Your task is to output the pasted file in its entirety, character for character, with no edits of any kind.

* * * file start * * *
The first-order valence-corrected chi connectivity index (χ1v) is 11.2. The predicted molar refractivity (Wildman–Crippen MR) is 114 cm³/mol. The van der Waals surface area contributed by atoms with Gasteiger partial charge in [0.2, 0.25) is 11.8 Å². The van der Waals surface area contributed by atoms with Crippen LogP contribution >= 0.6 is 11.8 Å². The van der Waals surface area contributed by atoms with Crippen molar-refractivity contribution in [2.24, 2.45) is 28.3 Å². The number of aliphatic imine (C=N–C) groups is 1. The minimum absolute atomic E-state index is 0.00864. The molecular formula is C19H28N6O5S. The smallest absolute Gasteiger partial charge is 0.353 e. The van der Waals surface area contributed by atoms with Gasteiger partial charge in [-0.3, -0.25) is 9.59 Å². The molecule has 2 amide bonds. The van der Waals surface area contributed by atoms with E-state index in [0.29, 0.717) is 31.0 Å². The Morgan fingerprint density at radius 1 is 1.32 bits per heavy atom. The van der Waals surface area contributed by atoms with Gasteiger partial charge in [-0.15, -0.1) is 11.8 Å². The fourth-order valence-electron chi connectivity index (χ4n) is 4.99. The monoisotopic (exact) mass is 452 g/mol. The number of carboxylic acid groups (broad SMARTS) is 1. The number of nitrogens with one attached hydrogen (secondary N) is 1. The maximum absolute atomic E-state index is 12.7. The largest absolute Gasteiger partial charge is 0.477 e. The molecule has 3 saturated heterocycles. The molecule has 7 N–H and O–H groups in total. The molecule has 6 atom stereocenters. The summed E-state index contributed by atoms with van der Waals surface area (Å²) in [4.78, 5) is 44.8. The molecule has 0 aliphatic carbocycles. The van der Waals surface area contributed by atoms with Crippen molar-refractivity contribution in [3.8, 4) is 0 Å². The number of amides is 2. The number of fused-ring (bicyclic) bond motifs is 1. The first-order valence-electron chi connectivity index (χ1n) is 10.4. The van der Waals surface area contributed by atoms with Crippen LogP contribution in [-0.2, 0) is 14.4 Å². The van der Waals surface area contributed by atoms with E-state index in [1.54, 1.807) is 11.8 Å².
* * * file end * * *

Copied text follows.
The first-order valence-corrected chi connectivity index (χ1v) is 11.2. The predicted molar refractivity (Wildman–Crippen MR) is 114 cm³/mol. The van der Waals surface area contributed by atoms with Gasteiger partial charge in [0.2, 0.25) is 11.8 Å². The van der Waals surface area contributed by atoms with Crippen LogP contribution >= 0.6 is 11.8 Å². The van der Waals surface area contributed by atoms with Crippen molar-refractivity contribution in [2.24, 2.45) is 28.3 Å². The number of aliphatic imine (C=N–C) groups is 1. The minimum absolute atomic E-state index is 0.00864. The molecular formula is C19H28N6O5S. The smallest absolute Gasteiger partial charge is 0.353 e. The van der Waals surface area contributed by atoms with Gasteiger partial charge in [-0.3, -0.25) is 9.59 Å². The molecule has 2 amide bonds. The van der Waals surface area contributed by atoms with E-state index in [0.29, 0.717) is 31.0 Å². The Morgan fingerprint density at radius 1 is 1.32 bits per heavy atom. The van der Waals surface area contributed by atoms with Gasteiger partial charge in [-0.15, -0.1) is 11.8 Å². The fourth-order valence-electron chi connectivity index (χ4n) is 4.99. The monoisotopic (exact) mass is 452 g/mol. The number of carboxylic acid groups (broad SMARTS) is 1. The number of nitrogens with one attached hydrogen (secondary N) is 1. The maximum absolute atomic E-state index is 12.7. The largest absolute Gasteiger partial charge is 0.477 e. The molecule has 3 saturated heterocycles. The molecule has 7 N–H and O–H groups in total. The molecule has 6 atom stereocenters. The summed E-state index contributed by atoms with van der Waals surface area (Å²) in [4.78, 5) is 44.8. The molecule has 0 aliphatic carbocycles. The van der Waals surface area contributed by atoms with Crippen molar-refractivity contribution in [3.8, 4) is 0 Å². The number of amides is 2. The number of fused-ring (bicyclic) bond motifs is 1. The first-order valence-electron chi connectivity index (χ1n) is 10.4. The van der Waals surface area contributed by atoms with Crippen LogP contribution in [-0.2, 0) is 14.4 Å². The van der Waals surface area contributed by atoms with E-state index in [1.54, 1.807) is 11.8 Å².